As tours return to the road, production managers must deal with complicated issues that did not exist before March 2020. Zito, production manager for Green Day, says several coach companies sold portions of their fleets during the pandemic due to such low demand. He hopes Green Day won’t have to contend with this issue, since relatively few artists will be on the road when the band returns, but he foresees problems when touring hits critical mass later this year.

“Especially coaches that have the beds in the back,” says Zito, who pivoted during 14 months of the pandemic himself, selling 30,000 cinnamon rolls in Nashville for charity with his wife, Christin. “It’s a real challenge on the inventory side.”

Some tours are picking up where they left off, bus-wise. Milky Chance was able to keep its bus reservations from a mid-size-venue tour postponed from March 2020 to this fall. “I was in a lucky spot,” says Rob Steiger, the band’s Germany-based manager. “I had an existing old contract, and they said, ‘Hey, Rob, sign now and we got you covered.’ I had first pick, in a way.”

Many top coach companies had to pivot during the pandemic, then pivot back. Hemphill’s Travel Like a Rockstar handled vacations and relocations. Coach Quarters provided buses in Lake Charles, La., to help the relief effort after Hurricane Laura last October. Oliver, of Pioneer Coach, delivered buses to tourists for golf outings and family trips. “Sadly, we furloughed a lot of our folks,” Oliver says. “But we kept a core group that continued to keep the equipment up.”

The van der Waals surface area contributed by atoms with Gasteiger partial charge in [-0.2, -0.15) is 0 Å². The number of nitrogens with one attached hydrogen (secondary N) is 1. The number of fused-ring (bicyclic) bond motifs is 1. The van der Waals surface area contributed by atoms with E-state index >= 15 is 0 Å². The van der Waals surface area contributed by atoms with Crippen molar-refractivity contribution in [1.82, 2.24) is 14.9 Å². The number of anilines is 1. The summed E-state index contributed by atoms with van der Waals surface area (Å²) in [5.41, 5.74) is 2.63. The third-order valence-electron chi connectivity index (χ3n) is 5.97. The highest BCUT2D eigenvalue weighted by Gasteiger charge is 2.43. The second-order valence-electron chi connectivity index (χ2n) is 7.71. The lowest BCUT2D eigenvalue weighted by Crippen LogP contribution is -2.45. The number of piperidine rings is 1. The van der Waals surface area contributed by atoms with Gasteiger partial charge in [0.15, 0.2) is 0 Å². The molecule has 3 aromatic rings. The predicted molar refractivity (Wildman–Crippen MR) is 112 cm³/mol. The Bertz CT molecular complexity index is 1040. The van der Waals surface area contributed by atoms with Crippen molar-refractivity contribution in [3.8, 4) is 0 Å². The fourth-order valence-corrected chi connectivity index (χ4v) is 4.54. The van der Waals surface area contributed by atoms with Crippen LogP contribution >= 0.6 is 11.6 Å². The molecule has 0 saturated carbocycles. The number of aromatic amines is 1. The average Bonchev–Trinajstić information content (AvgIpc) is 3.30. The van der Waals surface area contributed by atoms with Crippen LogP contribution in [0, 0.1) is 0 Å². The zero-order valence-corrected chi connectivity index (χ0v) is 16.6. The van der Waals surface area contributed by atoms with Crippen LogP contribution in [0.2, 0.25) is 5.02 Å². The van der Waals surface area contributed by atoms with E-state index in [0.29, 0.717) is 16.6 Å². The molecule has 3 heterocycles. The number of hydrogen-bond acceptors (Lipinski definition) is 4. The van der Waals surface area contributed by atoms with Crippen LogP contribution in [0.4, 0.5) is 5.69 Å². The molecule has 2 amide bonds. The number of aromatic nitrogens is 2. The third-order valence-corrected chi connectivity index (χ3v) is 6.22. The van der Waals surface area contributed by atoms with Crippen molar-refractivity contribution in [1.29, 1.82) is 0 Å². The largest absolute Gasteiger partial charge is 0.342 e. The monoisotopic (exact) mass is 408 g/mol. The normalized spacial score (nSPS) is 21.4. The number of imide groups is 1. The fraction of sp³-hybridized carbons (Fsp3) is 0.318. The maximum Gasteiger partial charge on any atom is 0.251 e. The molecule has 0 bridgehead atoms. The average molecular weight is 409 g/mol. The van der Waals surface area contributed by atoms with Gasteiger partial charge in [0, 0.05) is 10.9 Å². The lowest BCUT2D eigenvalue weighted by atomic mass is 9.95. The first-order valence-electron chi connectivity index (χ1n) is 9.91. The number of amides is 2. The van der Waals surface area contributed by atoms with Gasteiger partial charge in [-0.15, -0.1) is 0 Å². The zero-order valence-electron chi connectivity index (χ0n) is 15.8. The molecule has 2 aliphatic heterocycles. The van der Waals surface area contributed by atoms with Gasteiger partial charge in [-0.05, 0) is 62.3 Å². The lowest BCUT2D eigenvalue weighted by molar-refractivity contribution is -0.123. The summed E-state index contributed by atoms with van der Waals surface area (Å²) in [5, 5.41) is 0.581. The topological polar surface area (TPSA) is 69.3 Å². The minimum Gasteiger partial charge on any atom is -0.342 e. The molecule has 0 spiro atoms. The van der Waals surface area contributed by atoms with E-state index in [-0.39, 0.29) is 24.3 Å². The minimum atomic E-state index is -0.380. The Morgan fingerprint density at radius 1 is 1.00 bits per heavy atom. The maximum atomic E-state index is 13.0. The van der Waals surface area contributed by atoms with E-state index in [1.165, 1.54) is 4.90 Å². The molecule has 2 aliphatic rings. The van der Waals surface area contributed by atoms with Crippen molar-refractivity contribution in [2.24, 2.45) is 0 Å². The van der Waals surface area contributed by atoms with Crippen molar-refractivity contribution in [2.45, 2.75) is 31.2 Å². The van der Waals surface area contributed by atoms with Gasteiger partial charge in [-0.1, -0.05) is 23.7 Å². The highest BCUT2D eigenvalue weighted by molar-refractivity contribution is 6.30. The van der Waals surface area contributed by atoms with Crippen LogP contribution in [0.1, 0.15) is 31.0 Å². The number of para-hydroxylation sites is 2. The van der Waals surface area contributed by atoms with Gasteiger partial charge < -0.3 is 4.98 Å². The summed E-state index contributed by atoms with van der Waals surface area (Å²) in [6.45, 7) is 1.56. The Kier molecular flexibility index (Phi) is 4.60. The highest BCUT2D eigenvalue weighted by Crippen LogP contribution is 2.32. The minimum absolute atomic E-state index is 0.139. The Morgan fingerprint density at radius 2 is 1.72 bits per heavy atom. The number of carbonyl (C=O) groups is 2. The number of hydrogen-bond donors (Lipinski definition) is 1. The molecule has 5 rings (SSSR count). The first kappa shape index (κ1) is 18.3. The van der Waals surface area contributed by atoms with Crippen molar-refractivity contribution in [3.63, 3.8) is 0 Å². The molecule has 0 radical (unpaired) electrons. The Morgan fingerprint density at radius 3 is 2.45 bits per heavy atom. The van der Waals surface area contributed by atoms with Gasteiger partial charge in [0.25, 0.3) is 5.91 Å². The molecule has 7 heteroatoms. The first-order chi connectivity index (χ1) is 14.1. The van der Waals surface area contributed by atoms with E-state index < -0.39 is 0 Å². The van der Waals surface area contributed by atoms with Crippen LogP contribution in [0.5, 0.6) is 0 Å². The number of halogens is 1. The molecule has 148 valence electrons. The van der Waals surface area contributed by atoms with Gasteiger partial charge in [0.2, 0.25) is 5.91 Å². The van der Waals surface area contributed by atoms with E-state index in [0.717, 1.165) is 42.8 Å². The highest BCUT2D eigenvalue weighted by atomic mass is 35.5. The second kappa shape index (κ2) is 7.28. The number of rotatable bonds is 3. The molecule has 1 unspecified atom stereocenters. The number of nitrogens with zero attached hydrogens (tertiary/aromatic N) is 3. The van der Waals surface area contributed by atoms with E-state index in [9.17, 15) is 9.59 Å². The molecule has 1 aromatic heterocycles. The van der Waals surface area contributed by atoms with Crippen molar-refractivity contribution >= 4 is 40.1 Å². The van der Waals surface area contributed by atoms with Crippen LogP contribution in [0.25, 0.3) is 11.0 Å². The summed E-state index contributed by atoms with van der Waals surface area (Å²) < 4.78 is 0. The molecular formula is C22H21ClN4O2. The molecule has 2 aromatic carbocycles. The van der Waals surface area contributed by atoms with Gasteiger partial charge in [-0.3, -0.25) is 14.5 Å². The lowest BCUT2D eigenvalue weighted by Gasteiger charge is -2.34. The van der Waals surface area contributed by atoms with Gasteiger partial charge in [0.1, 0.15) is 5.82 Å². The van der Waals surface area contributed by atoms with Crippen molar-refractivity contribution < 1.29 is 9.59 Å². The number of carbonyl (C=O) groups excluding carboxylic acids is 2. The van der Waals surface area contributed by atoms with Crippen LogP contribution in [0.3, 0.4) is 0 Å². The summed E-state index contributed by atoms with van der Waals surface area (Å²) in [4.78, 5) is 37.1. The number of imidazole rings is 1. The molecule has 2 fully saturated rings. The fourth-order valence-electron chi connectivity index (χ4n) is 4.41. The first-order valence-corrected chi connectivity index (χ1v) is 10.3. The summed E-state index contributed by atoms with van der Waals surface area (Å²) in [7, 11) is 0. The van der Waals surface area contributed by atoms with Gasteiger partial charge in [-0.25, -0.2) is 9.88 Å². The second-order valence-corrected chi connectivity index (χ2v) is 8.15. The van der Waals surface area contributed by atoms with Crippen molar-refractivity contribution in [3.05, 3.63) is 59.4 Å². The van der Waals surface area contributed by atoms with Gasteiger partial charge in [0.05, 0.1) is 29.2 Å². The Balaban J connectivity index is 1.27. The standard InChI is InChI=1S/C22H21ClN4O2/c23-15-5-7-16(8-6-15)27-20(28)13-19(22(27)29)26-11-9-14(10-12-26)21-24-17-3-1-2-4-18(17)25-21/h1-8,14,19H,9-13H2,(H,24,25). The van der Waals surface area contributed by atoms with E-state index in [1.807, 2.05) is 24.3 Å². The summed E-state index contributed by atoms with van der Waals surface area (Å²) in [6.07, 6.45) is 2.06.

Pioneer Coach spent the past 15 months replacing rusted pipes and rotted hoses and winterizing batteries and cables, and Oliver is certain the company’s 50-some buses are ready to roll. He’s still worried, though. “Maybe, like Y2K, we’re just afraid of something that doesn’t happen,” he says. “We know there will be some issues, but we want to be as prepared for them as possible.”

During the pandemic, Mike Kaylor, a Florida Coach driver who logged 15 years on the road with Neil Young and another year with Lady Gaga and her family, stayed home in Kissimmee, Fla. He spent most of the 15 months helping the coach company refurbish rock-star buses into consumer motorhomes, building couches out of wood and wrapping them with leather.

“You’re used to wearing a nice Polo golf shirt, going out and working in an air-conditioned office all day – basically your bus — and going into a real nice hotel room to sleep,” he says. “And now you’re getting down and dirty all day. Not that there’s anything wrong with it, but what a change.”

Spending more time than ever with his family, including two young daughters, Kaylor thought about continuing at home, working on-site at Florida Coach or another company. But the rock n’ roll lifestyle is too alluring, and he can’t wait to get back on the road.

“When you’re home, you miss the thrill of being able to leave a venue with a police escort knowing you have an artist in the back and a line of people funneling in to catch a glimpse of you,” he says. “It’s in your blood.”